It could've been an opportunity to gripe and grumble about how bad things were (and, being perfectly honest, I admit I did give into to that a little bit here and there!). But I decided I wanted to try to handle things differently. On the heels of finishing the book One Thousand Gifts (amazing book! You MUST read it if you haven't already!) I decided to try to make the most of the situation and ride the "sick wave" with grace. I wanted to see the hidden gifts that might be found. To unearth the hidden treasure beneath the, er... mucous-covered surface, so to speak. (Sorry, couldn't resist!)
And what treasure there was to be found.
Now, before I go any further, let me just say that, as a homeschooler, I consider our days to be fairly laid back and unstructured. I stay at home. I don't hurry through a 40+ hour work week. There's no daycare to rush off to, no bus to catch, no meetings to attend. And while we have our routines and lessons to get through, we also have plenty of free time. But what this past week taught me was that, although our family has plenty of unstructured time we don't all sit together and DO NOTHING very often. There's usually a craft to be done, a book to be read, a science experiment to complete, a puzzle to work on. Or even if we're not tackling some group project then usually the boys will play pirates and superheroes while I rush around trying to keep up with the laundry, the cooking, the cleaning and...did I mention the laundry?! This past week was a departure from all of that because none of us had the energy to do any, well...doing.
So, what did we do? We snuggled together. No books (I had laryngitis so I couldn't even read aloud!). No cartoons (well, there were some cartoons, but not a steady diet of them, anyway). No games. And in all that stillness we felt love. In the peaceful quiet togetherness spoke. In the art of doing nothing we allowed God to enter. I felt gratitude for my family, for this amazingly blessed life we have. I felt thankfulness for all the good things in our lives.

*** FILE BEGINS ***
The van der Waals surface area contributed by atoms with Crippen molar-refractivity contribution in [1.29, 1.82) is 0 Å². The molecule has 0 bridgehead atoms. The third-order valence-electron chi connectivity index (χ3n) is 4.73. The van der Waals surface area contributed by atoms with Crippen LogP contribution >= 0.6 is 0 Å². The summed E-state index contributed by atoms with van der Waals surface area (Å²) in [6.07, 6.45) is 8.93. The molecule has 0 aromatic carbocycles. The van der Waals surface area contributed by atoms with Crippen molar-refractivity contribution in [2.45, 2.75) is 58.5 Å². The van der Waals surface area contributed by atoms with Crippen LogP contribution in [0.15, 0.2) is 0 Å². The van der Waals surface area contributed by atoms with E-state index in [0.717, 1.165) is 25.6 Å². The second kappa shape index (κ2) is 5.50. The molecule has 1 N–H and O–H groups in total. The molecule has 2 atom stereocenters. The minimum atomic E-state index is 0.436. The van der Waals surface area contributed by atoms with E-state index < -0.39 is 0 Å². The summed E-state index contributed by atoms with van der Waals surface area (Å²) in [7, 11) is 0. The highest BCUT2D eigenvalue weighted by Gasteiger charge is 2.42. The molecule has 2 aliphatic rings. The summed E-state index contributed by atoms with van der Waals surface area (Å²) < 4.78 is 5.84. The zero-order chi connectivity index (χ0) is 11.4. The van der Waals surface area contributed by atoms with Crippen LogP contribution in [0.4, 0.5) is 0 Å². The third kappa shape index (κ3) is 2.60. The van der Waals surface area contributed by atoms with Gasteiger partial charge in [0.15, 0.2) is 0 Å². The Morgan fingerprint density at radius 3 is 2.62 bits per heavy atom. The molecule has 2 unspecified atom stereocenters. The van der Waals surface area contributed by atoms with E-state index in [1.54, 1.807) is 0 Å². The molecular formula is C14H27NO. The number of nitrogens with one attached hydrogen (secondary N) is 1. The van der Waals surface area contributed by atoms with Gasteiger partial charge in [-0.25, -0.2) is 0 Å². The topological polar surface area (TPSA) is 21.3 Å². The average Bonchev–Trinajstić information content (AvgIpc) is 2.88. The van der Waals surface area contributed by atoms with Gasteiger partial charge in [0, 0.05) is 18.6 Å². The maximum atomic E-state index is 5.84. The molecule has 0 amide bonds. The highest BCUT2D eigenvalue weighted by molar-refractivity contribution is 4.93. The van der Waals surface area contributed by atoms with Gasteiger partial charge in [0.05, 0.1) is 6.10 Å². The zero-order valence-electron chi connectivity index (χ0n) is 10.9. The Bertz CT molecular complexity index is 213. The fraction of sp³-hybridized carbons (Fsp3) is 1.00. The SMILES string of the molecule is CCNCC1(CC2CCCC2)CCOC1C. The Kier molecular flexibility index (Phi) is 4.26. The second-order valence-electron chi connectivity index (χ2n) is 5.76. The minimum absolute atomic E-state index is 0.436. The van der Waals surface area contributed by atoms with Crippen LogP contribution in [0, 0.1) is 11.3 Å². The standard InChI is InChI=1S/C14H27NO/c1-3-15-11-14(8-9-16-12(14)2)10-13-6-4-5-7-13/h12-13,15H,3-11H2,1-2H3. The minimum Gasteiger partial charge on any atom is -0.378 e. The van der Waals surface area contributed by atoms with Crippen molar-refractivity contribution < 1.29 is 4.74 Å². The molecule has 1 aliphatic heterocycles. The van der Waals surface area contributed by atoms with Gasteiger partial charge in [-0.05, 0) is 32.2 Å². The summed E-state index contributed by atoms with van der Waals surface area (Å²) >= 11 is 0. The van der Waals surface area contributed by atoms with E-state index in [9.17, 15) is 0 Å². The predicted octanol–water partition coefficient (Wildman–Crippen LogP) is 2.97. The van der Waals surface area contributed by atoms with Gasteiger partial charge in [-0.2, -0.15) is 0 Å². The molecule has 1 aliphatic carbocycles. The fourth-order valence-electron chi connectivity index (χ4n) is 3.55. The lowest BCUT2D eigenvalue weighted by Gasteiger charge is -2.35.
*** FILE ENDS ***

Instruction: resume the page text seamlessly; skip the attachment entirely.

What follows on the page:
And as the boys began to regain a little energy they did such wonderful things! Things like catching dust in the sunlight! Making up silly jokes! Sitting around and just enjoying being together. While I laid on the couch they played doctor while I was their patient. And we laughed and laughed and laughed some more. It was the closest I've felt to the kids in a long time, and in all that closeness I also felt God.
This past week opened up my eyes to how you can be physically together as a family, but not fully present--too rushed, too hurried, too preoccupied to just be. In that gift of silence and stillness I noticed things I often overlook, how Luke has gotten taller, Adam has matured, Megan has grown more hair. The little things that are the big things because they touch our hearts. Without the preoccupation of lessons to get through, meals to cook and chores to complete there was this amazing lightness. The kind of rest I desperately needed without even knowing it. And if I had been stuck in my own selfish pity party I wouldn't have seen the amazing gifts this illness brought.
I've often heard it said that Americans are overly driven. We're too goal-oriented--over-looking the joy of the journey. That citizens of other countries are much more adept at unwinding and making the most of their leisure time. And because I stay at home I thought that I was somehow free from all of that "American drive." But maybe, without even realizing it, I am result-oriented. Maybe I am too driven. Driven in my academic goals for the kids, in my own domestic to-do list, too caught up in my worries, doubts and fears. One of the recurring points Ann Voskamp brings up in her book is that "life is not an emergency." And I think this week made me realize that I am too often in "emergency mode." Rushing through the days, living life by the clock, overlooking the moments that can only occur in the slow.
And so I'm making it a point to do nothing more often. To just be. To see what little miracles unfold. To open my eyes to God in our midst. To appreciate grace in all of its incarnations. Always and everywhere.
I invite you to do nothing with me.
"By making out greatest and most important goal the one of productivity we miss out on the ways God's gifts of grace come to us by doing nothing."
Works for Me Wednesday
Works for Me Wednesday